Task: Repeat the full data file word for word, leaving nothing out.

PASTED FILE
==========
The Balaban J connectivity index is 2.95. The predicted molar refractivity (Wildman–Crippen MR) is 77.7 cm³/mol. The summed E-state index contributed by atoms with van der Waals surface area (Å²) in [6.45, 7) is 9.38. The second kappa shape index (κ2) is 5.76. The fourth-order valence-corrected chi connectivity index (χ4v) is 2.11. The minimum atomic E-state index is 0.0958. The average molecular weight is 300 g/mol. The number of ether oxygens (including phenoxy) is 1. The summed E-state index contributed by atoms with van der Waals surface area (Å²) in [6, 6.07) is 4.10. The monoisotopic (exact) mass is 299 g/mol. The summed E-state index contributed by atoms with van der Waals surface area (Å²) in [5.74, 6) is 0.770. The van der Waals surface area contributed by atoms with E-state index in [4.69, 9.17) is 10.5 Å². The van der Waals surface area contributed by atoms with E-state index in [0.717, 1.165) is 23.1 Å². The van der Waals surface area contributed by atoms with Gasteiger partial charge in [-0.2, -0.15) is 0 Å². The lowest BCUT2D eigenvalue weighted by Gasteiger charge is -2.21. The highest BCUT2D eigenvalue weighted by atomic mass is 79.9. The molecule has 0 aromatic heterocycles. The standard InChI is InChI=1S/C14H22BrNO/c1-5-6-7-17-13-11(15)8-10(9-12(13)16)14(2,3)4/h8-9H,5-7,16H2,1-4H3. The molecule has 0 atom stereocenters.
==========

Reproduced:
The Balaban J connectivity index is 2.95. The predicted molar refractivity (Wildman–Crippen MR) is 77.7 cm³/mol. The summed E-state index contributed by atoms with van der Waals surface area (Å²) in [6.45, 7) is 9.38. The second kappa shape index (κ2) is 5.76. The fourth-order valence-corrected chi connectivity index (χ4v) is 2.11. The minimum atomic E-state index is 0.0958. The average molecular weight is 300 g/mol. The number of ether oxygens (including phenoxy) is 1. The summed E-state index contributed by atoms with van der Waals surface area (Å²) in [6, 6.07) is 4.10. The monoisotopic (exact) mass is 299 g/mol. The summed E-state index contributed by atoms with van der Waals surface area (Å²) in [5.74, 6) is 0.770. The van der Waals surface area contributed by atoms with E-state index in [4.69, 9.17) is 10.5 Å². The van der Waals surface area contributed by atoms with E-state index in [0.717, 1.165) is 23.1 Å². The van der Waals surface area contributed by atoms with Gasteiger partial charge in [-0.2, -0.15) is 0 Å². The lowest BCUT2D eigenvalue weighted by Gasteiger charge is -2.21. The highest BCUT2D eigenvalue weighted by atomic mass is 79.9. The molecule has 0 aromatic heterocycles. The standard InChI is InChI=1S/C14H22BrNO/c1-5-6-7-17-13-11(15)8-10(9-12(13)16)14(2,3)4/h8-9H,5-7,16H2,1-4H3. The molecule has 0 atom stereocenters.